- Land Rover Club of San Diego
- Southern California Land Rover Club
- Northern California Land Rover Club
- Pacific Coast Rover Club
- Arizona Land Rover Owners
- Ex-Military Land Rover Association
- Baja Calif
- Coastal Ranges
- High Sierra Routes
- Gold Country
- Lake Camping
- Northern Cal
- Sierra Nevada
- California Deserts
- SoCal Mountains
Small campgrounds and secluded camps, accessible by dirt bikes or 4-wheel drive vehicles. Numerous dirt roads, sand dunes and canyons to explore, some with developed campgrounds, other areas w/ primitive camping. Self sufficient campers will enjoy this list.
4×4 camping in California
Okay, you got your 4 wheel drive vehicle dirty, it is now several years old & maybe you even have a scratch or two. Now is the time to finally start using that beast for real off road adventures. The real edge-of-wilderness trips you dream about when your sitting in your cubical wondering what life is really about. Fishing, camping, off roading and enjoying nature, of course!
4×4 camping in California is plentiful. California has trails for OHV use – which means ‘off highway vehicle’, that can accommodate your machine. These remote camps are always primitive camp sites, with picnic tables, fire rings & maybe a pit toilet (if you are lucky). You can find total seclusion on these back roads & trails, well away from the developed campgrounds & RV parks.
Anza Borrego Desert 4×4 Trails – pretty much everywhere in Borrego desert is off road heaven. Minimal pavement and maximum desert means dirt roads galore, white sandy washes, slot canyons, badlands, wind caves, wildflowers, petroglyphs, boulder outcroppings, old railroad trestles and so much more. The San Diego desert elevations range from near sea level to 4000′ on the eastern slopes of Laguna Mountain.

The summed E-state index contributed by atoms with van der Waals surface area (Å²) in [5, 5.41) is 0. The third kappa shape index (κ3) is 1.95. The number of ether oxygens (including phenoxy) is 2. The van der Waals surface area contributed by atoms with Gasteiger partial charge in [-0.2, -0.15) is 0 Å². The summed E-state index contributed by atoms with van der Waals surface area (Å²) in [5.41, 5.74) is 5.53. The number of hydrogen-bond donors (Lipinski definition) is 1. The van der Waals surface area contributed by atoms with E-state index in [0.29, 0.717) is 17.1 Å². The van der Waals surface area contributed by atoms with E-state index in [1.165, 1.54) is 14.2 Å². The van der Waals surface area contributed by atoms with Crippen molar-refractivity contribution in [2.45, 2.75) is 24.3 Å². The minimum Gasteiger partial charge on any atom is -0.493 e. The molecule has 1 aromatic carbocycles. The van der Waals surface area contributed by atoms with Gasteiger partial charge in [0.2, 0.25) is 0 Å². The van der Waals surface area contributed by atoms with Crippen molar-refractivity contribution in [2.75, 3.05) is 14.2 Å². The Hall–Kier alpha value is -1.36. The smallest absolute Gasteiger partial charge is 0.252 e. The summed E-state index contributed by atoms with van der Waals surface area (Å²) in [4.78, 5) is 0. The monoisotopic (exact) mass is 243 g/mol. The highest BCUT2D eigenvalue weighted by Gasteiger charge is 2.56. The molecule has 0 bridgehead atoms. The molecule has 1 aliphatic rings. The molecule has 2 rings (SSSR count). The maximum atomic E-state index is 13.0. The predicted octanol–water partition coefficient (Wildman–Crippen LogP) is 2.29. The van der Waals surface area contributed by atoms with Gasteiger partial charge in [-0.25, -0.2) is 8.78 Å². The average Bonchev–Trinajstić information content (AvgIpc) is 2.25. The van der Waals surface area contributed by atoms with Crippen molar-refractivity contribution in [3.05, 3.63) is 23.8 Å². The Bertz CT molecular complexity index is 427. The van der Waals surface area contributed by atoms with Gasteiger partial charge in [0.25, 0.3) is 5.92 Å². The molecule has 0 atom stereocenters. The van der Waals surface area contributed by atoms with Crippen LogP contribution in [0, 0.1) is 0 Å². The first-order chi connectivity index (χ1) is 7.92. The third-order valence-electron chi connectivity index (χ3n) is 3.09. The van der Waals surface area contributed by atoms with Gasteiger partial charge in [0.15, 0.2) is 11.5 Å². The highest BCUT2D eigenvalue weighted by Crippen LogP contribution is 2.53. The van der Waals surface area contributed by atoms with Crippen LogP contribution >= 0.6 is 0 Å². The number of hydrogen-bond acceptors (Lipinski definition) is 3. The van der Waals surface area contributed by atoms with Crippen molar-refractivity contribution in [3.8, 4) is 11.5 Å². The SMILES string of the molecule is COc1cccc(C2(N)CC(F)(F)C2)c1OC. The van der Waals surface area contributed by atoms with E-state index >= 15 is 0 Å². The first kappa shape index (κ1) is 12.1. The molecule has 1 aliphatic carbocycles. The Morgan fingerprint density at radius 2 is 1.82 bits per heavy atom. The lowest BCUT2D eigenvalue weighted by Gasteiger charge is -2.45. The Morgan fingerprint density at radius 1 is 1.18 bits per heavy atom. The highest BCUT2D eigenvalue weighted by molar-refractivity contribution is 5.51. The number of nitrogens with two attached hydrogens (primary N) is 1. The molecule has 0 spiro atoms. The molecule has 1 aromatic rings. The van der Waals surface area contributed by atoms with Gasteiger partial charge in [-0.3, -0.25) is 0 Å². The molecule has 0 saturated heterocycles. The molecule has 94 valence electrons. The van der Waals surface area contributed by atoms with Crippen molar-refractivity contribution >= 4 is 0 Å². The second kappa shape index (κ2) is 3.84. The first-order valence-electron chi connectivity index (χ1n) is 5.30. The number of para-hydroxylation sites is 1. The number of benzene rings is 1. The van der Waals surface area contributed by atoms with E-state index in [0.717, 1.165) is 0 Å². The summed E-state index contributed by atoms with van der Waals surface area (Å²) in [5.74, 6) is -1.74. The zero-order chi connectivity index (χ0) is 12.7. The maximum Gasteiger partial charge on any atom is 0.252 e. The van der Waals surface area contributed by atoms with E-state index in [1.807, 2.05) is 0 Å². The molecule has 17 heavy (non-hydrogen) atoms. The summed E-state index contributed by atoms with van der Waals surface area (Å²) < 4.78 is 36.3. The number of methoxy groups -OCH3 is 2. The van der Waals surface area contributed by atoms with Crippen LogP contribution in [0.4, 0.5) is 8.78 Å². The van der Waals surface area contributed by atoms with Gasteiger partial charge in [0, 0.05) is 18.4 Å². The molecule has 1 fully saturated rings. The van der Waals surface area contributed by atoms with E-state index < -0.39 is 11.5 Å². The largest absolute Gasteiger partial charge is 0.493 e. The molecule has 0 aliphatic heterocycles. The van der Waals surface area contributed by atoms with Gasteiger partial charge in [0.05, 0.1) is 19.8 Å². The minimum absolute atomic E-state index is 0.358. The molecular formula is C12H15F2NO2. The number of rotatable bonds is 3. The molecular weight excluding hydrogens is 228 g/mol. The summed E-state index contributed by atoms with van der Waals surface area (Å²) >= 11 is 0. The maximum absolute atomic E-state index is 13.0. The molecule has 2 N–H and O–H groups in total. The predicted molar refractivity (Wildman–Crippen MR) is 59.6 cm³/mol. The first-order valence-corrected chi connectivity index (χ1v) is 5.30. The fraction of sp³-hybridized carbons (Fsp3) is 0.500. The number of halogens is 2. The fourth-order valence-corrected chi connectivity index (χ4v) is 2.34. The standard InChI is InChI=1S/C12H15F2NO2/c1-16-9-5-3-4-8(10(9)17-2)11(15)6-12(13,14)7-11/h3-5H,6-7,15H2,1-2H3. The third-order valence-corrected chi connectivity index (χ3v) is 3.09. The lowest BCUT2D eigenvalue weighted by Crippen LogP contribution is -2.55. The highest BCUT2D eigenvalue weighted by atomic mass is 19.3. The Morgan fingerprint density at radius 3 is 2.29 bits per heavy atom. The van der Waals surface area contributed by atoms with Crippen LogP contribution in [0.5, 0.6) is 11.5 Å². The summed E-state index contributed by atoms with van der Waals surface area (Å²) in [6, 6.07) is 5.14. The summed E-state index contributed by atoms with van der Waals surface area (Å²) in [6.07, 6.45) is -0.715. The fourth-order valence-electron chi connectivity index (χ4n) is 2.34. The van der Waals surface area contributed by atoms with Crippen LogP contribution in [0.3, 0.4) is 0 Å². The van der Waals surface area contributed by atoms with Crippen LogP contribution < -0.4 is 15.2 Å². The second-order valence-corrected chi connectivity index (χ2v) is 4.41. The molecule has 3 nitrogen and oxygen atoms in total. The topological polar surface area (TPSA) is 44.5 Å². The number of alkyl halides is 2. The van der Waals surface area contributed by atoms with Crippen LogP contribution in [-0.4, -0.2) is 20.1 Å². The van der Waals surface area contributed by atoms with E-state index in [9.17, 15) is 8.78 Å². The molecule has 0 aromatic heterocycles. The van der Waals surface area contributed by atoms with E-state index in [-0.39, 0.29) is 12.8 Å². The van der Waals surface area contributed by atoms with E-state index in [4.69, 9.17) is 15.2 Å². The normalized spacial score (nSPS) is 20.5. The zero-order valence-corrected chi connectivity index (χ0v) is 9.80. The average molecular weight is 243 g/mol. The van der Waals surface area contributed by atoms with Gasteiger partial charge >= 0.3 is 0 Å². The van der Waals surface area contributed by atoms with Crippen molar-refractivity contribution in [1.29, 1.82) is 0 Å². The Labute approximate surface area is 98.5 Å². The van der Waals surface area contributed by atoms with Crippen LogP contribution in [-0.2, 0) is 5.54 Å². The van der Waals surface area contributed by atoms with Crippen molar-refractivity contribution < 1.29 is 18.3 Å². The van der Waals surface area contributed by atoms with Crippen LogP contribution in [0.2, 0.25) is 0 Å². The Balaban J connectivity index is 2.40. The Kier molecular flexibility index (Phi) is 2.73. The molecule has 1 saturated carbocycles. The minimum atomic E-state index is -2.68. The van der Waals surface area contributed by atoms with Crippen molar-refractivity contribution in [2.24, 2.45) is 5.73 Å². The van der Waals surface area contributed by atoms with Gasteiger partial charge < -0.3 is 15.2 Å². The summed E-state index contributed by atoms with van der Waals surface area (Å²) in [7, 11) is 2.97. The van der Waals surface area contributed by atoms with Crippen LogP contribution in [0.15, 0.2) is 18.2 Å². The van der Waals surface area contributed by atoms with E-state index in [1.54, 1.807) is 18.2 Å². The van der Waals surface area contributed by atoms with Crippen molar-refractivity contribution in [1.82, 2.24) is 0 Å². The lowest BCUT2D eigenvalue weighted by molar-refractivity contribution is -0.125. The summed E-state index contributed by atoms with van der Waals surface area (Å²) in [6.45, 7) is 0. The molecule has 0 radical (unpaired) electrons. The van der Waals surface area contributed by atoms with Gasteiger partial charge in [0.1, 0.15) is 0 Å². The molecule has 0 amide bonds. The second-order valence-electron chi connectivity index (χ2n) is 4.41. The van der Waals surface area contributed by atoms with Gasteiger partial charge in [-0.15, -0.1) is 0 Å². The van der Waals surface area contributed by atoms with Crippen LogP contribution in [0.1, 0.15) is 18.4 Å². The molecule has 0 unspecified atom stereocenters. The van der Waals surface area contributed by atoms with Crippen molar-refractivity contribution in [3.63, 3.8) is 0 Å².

- Canon Sin Nombre, off the Great Stagecoach Route (S2)
- Coyote Canyon leads to desert gardens and Sheep Canyon
- Mortero Wash to Piedras Blancas & Carizo Gorge Trestle
- Ocotillo Wells SVRA , off road park on Hwy 78
- Pinyon Mountain and The Squeeze
- Split Mountain, south of Ocotillo Wells
- Truckhaven Hills, on S22
Colorado River Camping, California
Mojave Desert California
Johnson Valley OHV Area
Mojave National Preserve
The Historic Mojave Road
Dumont Dunes OHV Area
Rainbow Basin BLM
Saline Valley Hot Springs
Cerro Gordo Mines
San Bernardino National Forest – has a few trail camps for 4×4 enthusiasts. John Bull Trail (near Holcomb Valley) has one real awesome camp spot with great views over the desert night lights. Holcomb Creek Trail also has a few spots near the creek. Overall this area is somewhat crowded for wheelin’ (especially on the weekends), as the population is so dense nearby.
Los Padres National Forest – the most 4×4 camping, readily accessible to Southern California. This is truly the best kept secret for Angelinos wanting an escape. The southern portion of the forests has Tecuya Ridge #9N22, with several camps only minutes from I-5. Cherry Creek 4×4 Camp, with a few other campsites tucked way back in there. Dome Springs Campground is located off Lockwood Valley Road, while Nettle Springs Campground is over near Highway 33.
Out west, Cerro Noroeste Road has the Blue Ridge w/ Marion and Caballo Camps. Red dirt high desert wash Quatal Canyon #9N09, is right next to the Chumash Wilderness.
2 OHV parks in the Los Padres Area: Hungry Valley & Ballinger both serve the off road crowds and have ample facilities, large camp spots to accommodate RVs and trailers.
The northern section of Los Padres (near Big Sur) has plenty of dirt roads & primitive camps, but none are truly 4×4 routes, as most can be accessed easily with a passenger car. See more on Big Sur Camping and Big Sur BackRoads.
Sequoia National Forest – Southern Sierra Nevada area has 4×4 camping right along the Kern River @ Keyesville, at the junction where Hwy 178 meets Hwy 155. Also, further up the river, Forest Rd#22S82 leads to primitive Camp 4, where there are several spots near granite pools, that can only be accessed by 4 wheel drive. The Big Meadows area also has some gorgeous forested back roads worth exploring. Kern Plateau has hundreds of miles of OHV trails near Troy Meadow.